On Thursday, Teresa of the Child Jesus is celebrated as a doctor of the Church. She was a mystic, a Carmelite nun, and a writer of the Counter-Reformation. She reformed the Carmelite Order along with John of the Cross and created a stricter application of the reforms in the Order of the Discalced Carmelites.

Friday is the day to remember Mary Alocoque, a Salesian Visitation Sister who is known for her devotion to the Sacred Heart of Jesus. With Claude de la Colombiere, S.J., the two were able to increase the devotion across Europe.

Ignatius of Antioch’s memorial is set on Saturday. He was a successor to Peter as the bishop of Antioch and martyred by throwing him into an area of wild animals who tore him apart and devoured him. He wrote letters in the early church to talk about the nature of Christ and the Christian way of life. Inigo de Loyola was so inspired by him that he took the name Ignatius for his own.

This Week in Jesuit History

• October 11, 1688: King Louis XIV forbade all correspondence and interchange between the French Jesuits and Fr. Thyrsus Gonzalez, the Spanish General Superior of the Society.
• October 12, 1976: The murder in rural Brazil of Joao Bosco Burnier, SJ, who was shot and killed by soldiers for protesting the torture of two poor women.
• October 13, 1537: At Venice the Papal Nuncio published his written verdict declaring that Ignatius Loyola was innocent of all charges which had been leveled against him by his detractors.
• October 14, 1774: A French Jesuit in China wrote an epitaph to the Jesuit mission in China after the suppression of the Society. It concludes: "Go, traveler, continue on your way. Felicitate the dead; weep for the living; pray for all. Wonder, and be silent."
• October 15, 1582: St Teresa of Avila died on this day -- the first day of the new Gregorian calendar. She always wished to have a Jesuit as a confessor.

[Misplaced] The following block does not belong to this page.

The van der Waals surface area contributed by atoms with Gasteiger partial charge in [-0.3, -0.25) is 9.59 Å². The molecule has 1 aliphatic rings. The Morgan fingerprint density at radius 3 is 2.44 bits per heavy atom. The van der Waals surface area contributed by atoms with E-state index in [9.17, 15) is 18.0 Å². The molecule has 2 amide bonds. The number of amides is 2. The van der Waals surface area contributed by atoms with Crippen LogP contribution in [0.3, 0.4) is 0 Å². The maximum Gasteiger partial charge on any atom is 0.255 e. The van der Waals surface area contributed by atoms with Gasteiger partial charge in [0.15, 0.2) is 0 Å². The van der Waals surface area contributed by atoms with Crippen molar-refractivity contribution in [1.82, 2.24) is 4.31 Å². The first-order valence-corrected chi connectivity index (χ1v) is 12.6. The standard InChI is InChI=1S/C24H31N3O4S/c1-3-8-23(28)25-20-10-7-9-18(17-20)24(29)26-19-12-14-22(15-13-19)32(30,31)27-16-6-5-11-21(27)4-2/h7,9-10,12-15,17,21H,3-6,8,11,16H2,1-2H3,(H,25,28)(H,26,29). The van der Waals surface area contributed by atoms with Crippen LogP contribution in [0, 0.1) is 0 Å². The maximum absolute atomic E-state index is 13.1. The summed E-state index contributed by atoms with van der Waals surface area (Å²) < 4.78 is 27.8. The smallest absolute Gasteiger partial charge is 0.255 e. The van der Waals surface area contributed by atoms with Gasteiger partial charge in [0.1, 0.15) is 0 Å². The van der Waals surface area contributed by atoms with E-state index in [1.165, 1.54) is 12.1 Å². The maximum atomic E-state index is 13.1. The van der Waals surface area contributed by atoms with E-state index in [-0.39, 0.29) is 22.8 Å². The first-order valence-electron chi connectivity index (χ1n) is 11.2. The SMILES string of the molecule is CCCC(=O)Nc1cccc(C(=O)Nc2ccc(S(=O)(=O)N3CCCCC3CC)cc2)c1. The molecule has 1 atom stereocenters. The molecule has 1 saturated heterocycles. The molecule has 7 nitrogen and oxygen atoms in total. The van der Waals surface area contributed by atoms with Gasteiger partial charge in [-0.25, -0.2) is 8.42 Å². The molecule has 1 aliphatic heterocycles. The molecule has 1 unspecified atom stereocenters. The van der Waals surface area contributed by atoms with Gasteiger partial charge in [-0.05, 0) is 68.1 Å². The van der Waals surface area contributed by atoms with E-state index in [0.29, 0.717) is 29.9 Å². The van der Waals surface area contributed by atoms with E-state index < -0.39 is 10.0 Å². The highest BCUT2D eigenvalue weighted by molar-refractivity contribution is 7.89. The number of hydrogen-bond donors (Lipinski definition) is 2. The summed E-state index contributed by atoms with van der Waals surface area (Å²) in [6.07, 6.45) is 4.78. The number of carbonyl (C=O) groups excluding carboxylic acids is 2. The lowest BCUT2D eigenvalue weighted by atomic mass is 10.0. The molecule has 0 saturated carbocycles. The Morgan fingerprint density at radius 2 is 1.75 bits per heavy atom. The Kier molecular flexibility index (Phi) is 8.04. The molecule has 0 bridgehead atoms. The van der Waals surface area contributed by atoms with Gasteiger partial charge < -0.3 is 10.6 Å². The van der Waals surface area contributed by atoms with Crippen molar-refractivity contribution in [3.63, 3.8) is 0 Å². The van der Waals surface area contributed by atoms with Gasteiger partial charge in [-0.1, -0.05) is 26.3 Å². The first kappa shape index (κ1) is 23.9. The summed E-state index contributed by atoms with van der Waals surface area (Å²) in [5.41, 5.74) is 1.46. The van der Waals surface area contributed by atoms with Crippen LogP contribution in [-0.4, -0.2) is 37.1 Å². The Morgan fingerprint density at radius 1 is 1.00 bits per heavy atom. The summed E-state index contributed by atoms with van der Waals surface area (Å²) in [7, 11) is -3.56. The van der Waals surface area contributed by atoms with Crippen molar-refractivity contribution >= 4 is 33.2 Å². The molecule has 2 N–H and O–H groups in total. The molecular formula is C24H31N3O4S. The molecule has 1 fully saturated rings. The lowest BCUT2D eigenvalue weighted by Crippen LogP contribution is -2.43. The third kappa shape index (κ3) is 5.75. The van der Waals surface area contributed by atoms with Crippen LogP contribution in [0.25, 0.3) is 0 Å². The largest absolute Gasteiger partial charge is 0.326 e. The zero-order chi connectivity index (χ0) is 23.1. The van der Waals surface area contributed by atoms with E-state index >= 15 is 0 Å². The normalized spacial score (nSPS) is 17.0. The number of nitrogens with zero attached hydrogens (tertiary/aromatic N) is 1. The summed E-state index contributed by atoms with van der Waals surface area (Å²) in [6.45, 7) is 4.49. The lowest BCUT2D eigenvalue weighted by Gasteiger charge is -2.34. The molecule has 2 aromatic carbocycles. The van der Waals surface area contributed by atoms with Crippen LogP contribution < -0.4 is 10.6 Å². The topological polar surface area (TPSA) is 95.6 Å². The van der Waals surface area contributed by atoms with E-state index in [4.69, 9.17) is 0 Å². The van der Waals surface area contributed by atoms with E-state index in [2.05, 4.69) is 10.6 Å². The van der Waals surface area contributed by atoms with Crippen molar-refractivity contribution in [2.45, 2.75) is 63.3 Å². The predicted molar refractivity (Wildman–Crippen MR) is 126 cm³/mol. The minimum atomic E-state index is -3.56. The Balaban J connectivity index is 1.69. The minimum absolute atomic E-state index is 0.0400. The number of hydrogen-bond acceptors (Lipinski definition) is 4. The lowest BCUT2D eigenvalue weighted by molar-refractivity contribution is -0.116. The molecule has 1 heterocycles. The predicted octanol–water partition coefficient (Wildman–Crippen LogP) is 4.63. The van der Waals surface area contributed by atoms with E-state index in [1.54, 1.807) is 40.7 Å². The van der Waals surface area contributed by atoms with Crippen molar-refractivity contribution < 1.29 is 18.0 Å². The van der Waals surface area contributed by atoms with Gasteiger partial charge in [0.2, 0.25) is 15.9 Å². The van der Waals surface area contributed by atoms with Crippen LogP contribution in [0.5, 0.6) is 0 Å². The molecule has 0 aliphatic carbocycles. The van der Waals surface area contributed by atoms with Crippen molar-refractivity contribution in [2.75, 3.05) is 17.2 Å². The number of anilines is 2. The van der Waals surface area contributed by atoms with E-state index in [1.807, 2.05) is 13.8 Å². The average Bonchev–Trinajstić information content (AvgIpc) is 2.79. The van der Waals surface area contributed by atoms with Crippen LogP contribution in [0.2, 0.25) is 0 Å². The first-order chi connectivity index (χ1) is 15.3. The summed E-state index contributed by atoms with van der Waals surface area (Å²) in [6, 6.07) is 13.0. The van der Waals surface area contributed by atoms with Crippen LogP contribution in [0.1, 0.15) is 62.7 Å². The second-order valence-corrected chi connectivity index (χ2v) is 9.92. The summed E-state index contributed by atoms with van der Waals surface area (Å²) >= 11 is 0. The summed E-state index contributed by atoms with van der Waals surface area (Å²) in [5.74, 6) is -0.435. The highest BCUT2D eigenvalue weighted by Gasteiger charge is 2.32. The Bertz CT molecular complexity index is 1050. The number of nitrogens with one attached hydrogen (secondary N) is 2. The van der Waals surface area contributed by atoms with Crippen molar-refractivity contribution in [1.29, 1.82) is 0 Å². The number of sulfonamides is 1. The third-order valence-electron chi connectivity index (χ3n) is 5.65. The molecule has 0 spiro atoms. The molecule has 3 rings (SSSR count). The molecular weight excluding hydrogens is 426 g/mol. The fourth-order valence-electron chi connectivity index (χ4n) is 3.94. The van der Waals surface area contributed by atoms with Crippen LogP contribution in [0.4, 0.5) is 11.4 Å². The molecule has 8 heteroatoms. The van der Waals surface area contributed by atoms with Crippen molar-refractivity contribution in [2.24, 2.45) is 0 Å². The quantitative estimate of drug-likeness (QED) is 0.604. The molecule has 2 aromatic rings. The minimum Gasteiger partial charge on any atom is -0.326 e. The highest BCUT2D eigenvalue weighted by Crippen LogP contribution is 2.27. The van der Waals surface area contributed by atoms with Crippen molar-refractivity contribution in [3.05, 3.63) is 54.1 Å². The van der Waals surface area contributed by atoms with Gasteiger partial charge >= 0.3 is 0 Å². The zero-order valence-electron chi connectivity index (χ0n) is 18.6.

• October 16, 1873: About two weeks after Victor Emmanuel's visit to Berlin, where he had long conferences with Bismark, rumors reached the Society in Rome that all of their houses in Rome were threatened.
• October 17, 1578: St Robert Bellarmine entered the Jesuit novitiate of San Andrea in Rome at the age of 16.

Annual Cheverus Retreat

The faculty at Cheverus attended their 17th Annual Cheverus Retreat on Friday, October 9th at Marie Joseph Spiritual Center in Biddeford Pool. Fr. James O’Brien, S.J. was the guest retreat director.

Stained-Glass Windows in the Chapel

Yeah! The stained-glass windows in the Cheverus Chapel are repaired. Thank you to all of your who generously donated to the prompt repair of the windows. We are very glad to worship in the space that is enhanced by your caring munificence.

Grandparents’ Day

Over three hundred grandparents joined the school for liturgy on Thursday, October 8th in the Keegan Gymnasium. Grandparents then enjoyed a hearty brunch before they visited classes for the day.

Happy Columbus Day

Enjoy your Columbus Day weekend. We honor Christopher Columbus who, sailing from Spain, landed in the New World in 1492. It is also Thanksgiving Day in Canada and a day that many Native Americans celebrate as their own heritage day.